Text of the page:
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The Little Hut

Artwork by Hannah Davies

It was meant to be a playhouse or clubhouse for children. I know my father meant well when he built it. I’m pretty sure my brother helped him, but the actual building process was insignificant to me.

When it was finished, the hut had one tiny window and a smaller than average wooden door, a slanted roof that was anchored in two places, the garage wall at the back and the trunk of the tall white sycamore that littered our yard each season with a variety of cast-offs like crackling bark, huge leaves and woody balls that broke apart into seeds. Inside, there were two built-in benches for seating or sleeping, lots of old pillows, and a table at the back for snacks. I believe it had electricity at some point, a primitive work light of some kind, but that could be my own fabrication. In general, I thought of the hut as dark and mysterious and sometimes a little scarey.

At some point, my brother lost interest in the secrecy of the hut and for a few years, it was my own haven, a little house I could sweep and pretty up with a curtain on the window, a vase of small flowers, and a few pictures on the walls. I would sit in there alone, write in my diary, and daydream about the boys I wish I could have, those brilliant boys of my middle school years.

I have some blacked-out time from the hut years that is somewhat disturbing. But what I can I do? I remember some hanky-panky with my brother’s friend, Eddie, who wanted to “show me his” if I “showed him mine.” But, did I? That transaction doesn’t seem like it would be very interesting to a teenaged boy, but who knows? Besides, these are unclear memories, are they worth sorting out? Do I want to remember? And if I did remember something unpleasant, what would change?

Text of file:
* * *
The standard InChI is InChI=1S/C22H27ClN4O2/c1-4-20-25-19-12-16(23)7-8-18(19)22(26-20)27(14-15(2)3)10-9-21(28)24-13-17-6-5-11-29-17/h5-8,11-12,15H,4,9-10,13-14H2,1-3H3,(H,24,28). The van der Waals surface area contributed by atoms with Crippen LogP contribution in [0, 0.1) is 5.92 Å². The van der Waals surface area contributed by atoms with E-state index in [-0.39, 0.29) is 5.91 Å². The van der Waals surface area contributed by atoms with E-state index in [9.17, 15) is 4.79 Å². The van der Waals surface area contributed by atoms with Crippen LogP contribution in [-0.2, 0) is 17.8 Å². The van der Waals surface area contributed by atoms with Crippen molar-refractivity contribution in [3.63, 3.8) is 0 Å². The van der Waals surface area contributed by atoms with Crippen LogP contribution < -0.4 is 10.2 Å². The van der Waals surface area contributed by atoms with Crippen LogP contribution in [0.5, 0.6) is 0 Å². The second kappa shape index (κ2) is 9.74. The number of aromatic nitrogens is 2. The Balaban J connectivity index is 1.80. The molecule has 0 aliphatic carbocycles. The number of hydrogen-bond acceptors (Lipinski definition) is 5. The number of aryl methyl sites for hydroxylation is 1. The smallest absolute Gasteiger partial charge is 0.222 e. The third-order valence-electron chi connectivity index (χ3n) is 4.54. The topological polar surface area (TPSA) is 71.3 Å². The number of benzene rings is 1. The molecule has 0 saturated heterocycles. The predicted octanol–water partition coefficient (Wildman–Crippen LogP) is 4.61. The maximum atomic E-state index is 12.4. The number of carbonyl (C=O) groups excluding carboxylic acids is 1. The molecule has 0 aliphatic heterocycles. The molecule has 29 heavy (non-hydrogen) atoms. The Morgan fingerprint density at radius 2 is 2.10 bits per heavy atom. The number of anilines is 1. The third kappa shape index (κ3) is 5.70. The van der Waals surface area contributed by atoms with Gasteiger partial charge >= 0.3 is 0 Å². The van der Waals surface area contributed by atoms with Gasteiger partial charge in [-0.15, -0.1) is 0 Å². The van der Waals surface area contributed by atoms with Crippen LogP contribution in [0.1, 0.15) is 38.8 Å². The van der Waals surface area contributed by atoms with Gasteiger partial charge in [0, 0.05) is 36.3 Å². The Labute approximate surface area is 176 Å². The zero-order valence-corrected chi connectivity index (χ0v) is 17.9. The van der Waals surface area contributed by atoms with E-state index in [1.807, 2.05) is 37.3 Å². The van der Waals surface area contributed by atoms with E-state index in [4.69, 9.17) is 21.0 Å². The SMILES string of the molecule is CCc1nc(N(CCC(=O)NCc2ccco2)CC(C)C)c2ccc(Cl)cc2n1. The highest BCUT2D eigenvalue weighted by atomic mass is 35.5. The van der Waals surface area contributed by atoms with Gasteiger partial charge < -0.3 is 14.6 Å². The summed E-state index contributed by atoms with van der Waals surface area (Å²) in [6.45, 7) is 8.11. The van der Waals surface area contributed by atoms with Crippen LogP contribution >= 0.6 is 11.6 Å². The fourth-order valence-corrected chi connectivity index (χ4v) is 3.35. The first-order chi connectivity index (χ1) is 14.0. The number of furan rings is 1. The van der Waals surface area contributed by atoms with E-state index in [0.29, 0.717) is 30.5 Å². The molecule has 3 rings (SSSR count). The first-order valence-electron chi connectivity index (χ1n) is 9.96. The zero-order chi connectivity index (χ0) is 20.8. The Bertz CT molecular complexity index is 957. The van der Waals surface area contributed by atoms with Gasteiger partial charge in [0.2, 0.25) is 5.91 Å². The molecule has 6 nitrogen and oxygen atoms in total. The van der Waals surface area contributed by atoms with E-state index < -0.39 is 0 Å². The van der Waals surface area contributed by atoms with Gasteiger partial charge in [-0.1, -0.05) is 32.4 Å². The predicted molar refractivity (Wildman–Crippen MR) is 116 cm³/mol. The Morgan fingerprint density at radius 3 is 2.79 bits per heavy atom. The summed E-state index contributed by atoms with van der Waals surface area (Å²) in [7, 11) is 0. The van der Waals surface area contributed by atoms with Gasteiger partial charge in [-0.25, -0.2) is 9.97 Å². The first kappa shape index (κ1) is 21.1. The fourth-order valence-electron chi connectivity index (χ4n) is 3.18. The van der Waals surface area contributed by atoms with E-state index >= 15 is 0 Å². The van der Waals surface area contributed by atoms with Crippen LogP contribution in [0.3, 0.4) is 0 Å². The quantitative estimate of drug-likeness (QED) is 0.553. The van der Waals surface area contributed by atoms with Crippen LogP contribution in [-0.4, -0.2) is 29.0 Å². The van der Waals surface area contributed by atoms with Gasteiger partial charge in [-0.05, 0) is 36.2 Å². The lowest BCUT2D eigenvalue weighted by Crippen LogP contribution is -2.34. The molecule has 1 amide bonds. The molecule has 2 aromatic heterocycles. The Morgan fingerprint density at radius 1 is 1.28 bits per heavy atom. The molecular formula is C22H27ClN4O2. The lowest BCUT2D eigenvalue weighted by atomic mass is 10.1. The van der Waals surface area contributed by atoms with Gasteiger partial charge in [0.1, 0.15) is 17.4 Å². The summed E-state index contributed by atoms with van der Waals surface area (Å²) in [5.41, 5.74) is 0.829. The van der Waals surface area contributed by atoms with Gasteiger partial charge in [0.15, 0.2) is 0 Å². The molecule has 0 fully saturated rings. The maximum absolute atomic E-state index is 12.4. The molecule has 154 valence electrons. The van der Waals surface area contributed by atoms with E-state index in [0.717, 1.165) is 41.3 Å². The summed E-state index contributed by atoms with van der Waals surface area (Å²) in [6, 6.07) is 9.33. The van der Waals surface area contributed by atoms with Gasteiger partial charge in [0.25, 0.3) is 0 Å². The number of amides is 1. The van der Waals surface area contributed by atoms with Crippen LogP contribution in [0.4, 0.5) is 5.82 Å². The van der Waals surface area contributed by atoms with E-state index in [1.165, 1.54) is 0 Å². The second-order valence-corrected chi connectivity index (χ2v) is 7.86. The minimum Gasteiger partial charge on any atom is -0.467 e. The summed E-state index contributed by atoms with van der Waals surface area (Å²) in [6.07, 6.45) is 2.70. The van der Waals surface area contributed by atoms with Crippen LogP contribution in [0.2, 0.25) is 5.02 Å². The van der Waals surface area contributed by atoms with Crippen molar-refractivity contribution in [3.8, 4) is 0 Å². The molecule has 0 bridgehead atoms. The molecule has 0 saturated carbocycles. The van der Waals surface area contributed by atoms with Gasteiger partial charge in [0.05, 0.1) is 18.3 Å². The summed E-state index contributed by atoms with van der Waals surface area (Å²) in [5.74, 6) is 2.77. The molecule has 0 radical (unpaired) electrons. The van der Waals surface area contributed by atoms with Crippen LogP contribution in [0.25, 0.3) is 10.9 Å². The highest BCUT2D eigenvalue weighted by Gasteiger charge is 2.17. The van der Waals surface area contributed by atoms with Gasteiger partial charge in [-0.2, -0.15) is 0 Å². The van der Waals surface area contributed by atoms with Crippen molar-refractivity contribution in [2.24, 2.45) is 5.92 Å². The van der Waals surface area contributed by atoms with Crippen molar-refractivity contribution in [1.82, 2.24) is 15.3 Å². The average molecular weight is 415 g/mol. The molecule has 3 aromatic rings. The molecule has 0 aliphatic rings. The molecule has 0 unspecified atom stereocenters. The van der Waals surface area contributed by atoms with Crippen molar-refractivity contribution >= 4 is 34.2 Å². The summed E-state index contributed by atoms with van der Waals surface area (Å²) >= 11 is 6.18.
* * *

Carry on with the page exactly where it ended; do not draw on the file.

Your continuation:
In the hut’s heydays, my brother and his pals spent hours working on their hobbies: cars and models mostly, but really, their big projects were the scrapbooks of naked (or nearly naked) women. Oh, they were pretty clever with their creations, the first ten pages were filled with trendy car pictures but then, voila, on the next page, a centerfold from Playboy was meticulously cut out and pasted in. How risque could Playboy of the late 50’s have been? Surely innuendo and allusion played the greater role of raising the boys’ libidos. Many years later, I asked my brother about these times of secrets and sexy pictures; he looked at me like I was nuts. No way, he said. Not him. Didn’t it happen? Did I make all that up? Apparently, those were not memories he had chosen to keep.

What happens to such lost incidents? If the players themselves have forgotten them; where are they? Do they still exist somewhere? Supposedly, as we grow older, the memories of our childhood come back more vividly. I wonder, will these “lost” memories return as well?

Were there other secrets of the hut? Was it a dark and sinister place or was it just an innocent shelter where children could be masters of their destiny for an afternoon? I’ll never know for sure.